Origins Available: Irish
The name Cawon comes from the Irish Gaelic O Cathalain. The Gaelic versions of today's Irish names demonstrate a link to a proud, ancient past. The name is possibly derived from Cathalan, king of Farney slain in 1028, whose name means Little Charles, and from whom the family is thought to have descended. Cathalan was in turn descended from Coleman Mor, the king of Meath and (the 133rd Monarch of Ireland).
Early Origins of the Cawon family
The surname Cawon was first found in County Roscommon
(Irish: Ros Comáin) located in central Ireland
in the province of Connacht
, where they held a family seat
from very ancient times.
Early History of the Cawon family
This web page shows only a small excerpt of our Cawon research.Another 149 words (11 lines of text) covering the years 1027 and 1280 are included under the topic Early Cawon History in all our PDF Extended History products and printed products wherever possible.
Cawon Spelling Variations
The Middle Ages saw a great number of spelling variations
for surnames common to the Irish landscape. One reason for these variations is the fact that surnames were not rigidly fixed by this period because the general population had to rely on local
official's understanding of how their name should be spelt, hence spellings in records often changed through a person's lifetime. The following variations for the name Cawon were encountered in the archives: Callan, Callanan, Caillan, Calan, Calanan, Callen, Callin, Callon, Callinan, Callinon and many more.
Early Notables of the Cawon family (pre 1700)
More information is included under the topic Early Cawon Notables in all our PDF Extended History products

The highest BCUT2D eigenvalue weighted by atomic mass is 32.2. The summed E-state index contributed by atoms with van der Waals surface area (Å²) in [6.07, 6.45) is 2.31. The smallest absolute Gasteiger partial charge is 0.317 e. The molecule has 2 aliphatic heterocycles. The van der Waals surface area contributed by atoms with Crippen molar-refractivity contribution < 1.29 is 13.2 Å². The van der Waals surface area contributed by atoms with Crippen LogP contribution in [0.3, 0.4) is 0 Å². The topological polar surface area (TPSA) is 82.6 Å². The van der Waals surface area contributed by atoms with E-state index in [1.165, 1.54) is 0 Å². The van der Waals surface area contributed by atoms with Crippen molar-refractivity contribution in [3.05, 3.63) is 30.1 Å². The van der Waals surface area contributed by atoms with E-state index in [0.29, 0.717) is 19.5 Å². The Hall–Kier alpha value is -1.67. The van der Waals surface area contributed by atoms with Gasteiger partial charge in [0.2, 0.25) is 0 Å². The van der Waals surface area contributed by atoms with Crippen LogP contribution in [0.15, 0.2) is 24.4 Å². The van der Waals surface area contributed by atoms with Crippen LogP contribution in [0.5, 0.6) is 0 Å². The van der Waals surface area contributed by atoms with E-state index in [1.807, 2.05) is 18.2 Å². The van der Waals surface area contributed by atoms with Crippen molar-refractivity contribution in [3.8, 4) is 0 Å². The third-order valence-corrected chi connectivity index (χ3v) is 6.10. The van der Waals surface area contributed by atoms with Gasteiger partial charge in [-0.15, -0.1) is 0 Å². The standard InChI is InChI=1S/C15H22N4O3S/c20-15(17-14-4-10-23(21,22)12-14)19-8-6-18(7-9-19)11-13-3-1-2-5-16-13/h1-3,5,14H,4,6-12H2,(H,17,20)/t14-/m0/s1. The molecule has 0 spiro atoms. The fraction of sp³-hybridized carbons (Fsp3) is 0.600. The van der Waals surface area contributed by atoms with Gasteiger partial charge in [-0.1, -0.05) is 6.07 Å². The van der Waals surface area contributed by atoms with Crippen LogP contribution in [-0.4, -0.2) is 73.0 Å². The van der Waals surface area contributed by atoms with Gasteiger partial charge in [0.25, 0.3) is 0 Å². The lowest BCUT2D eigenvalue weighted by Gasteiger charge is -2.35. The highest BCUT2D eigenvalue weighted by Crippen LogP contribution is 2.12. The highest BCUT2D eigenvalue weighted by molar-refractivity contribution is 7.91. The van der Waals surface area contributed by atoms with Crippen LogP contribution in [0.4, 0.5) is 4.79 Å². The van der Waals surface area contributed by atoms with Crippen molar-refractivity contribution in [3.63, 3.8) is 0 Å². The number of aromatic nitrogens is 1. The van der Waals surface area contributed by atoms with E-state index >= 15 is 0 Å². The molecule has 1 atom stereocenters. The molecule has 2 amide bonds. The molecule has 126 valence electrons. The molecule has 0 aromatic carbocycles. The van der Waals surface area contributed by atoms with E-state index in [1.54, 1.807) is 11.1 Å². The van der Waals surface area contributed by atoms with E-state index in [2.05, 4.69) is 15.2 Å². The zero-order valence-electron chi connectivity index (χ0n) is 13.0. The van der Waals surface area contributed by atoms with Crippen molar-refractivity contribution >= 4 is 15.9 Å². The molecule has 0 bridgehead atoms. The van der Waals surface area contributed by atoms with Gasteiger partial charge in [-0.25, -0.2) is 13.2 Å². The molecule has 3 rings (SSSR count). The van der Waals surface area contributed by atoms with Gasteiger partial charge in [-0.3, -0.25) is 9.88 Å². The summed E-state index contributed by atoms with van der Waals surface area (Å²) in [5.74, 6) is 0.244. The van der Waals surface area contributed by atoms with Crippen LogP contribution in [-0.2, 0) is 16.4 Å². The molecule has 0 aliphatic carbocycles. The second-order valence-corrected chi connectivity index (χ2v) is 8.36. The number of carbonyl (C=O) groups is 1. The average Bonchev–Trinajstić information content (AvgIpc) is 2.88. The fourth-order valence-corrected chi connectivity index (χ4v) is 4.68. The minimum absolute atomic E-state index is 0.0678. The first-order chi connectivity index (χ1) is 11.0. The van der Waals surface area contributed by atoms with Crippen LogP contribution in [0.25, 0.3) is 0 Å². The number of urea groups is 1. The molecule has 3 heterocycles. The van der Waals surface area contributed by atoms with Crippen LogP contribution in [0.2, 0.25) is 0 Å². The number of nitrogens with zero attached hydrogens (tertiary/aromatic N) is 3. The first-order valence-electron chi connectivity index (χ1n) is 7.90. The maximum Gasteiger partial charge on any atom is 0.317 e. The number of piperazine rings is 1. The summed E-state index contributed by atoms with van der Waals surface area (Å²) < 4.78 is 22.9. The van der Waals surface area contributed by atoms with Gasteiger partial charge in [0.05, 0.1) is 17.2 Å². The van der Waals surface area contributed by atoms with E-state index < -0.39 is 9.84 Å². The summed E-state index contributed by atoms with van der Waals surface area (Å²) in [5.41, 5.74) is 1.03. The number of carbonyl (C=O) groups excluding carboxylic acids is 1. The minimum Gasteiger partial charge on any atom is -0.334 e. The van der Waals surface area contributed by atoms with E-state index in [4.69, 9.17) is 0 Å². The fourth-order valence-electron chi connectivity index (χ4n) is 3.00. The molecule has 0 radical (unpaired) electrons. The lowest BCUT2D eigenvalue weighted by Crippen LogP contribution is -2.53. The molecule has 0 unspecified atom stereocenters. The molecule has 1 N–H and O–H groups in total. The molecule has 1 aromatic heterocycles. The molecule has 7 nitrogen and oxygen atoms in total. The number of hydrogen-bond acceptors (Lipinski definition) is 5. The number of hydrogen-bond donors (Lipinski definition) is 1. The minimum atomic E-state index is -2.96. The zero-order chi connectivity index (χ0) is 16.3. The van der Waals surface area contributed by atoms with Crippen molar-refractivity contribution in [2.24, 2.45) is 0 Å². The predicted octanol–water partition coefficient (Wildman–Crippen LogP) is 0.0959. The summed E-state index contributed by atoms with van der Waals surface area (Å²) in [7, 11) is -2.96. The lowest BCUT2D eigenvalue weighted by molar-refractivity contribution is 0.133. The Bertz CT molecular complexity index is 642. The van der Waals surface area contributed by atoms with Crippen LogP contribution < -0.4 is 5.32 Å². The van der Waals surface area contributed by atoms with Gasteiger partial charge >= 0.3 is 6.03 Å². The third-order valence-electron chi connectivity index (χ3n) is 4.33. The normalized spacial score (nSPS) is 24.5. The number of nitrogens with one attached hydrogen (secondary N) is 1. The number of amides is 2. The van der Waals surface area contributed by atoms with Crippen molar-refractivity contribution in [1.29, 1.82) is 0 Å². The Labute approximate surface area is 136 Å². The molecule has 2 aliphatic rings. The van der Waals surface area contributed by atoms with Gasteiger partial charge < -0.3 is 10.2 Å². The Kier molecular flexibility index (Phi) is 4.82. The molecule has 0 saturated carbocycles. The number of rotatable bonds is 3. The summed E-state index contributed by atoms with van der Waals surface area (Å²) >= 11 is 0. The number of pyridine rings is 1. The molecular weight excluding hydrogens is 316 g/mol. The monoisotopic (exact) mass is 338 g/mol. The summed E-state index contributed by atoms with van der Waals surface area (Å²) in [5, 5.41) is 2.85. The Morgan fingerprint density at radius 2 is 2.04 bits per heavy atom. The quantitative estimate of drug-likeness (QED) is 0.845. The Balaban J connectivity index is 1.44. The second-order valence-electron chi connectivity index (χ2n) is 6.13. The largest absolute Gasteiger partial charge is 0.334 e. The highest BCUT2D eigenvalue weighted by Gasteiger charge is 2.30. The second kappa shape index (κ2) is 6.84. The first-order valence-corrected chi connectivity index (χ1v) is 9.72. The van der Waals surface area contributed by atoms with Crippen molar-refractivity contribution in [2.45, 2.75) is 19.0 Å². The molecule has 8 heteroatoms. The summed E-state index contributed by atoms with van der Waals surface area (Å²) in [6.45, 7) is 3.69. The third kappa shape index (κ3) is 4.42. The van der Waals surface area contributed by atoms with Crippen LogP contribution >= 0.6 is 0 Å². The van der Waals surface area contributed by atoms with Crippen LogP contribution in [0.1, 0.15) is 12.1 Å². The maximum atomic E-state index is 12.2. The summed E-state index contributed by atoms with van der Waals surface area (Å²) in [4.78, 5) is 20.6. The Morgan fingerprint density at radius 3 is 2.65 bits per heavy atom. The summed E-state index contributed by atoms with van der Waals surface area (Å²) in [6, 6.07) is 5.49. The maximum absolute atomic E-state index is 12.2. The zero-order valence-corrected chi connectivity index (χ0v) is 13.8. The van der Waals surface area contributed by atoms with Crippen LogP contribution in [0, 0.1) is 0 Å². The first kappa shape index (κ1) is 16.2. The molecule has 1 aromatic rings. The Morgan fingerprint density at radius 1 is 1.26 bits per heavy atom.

and printed products wherever possible.
Migration of the Cawon family to the New World and Oceana
became inhospitable for many native Irish families
in the 19th centuries. Poverty, lack of opportunities, high rents, and discrimination forced thousands to leave the island for North America. The largest exodus of Irish settlers occurred with the Great Potato Famine
of the late 1840s. For these immigrants the journey to British North America and the United States was long and dangerous and many did not live to see the shores of those new lands. Those who did make it were essential to the development of what would become two of the wealthiest and most powerful nations of the world. These Irish immigrants were not only important for peopling the new settlements and cities, they also provided the manpower needed for the many industrial and agricultural projects so essential to these growing nations. Immigration and passenger lists have documented the arrival of various people bearing the name Cawon to North America: Peter Callan who settled in Cape Elizabeth, Maine in 1683; Charles Callan settled in Delaware in 1772; Alexander Callan settled in Wilmington, N.C. in 1774.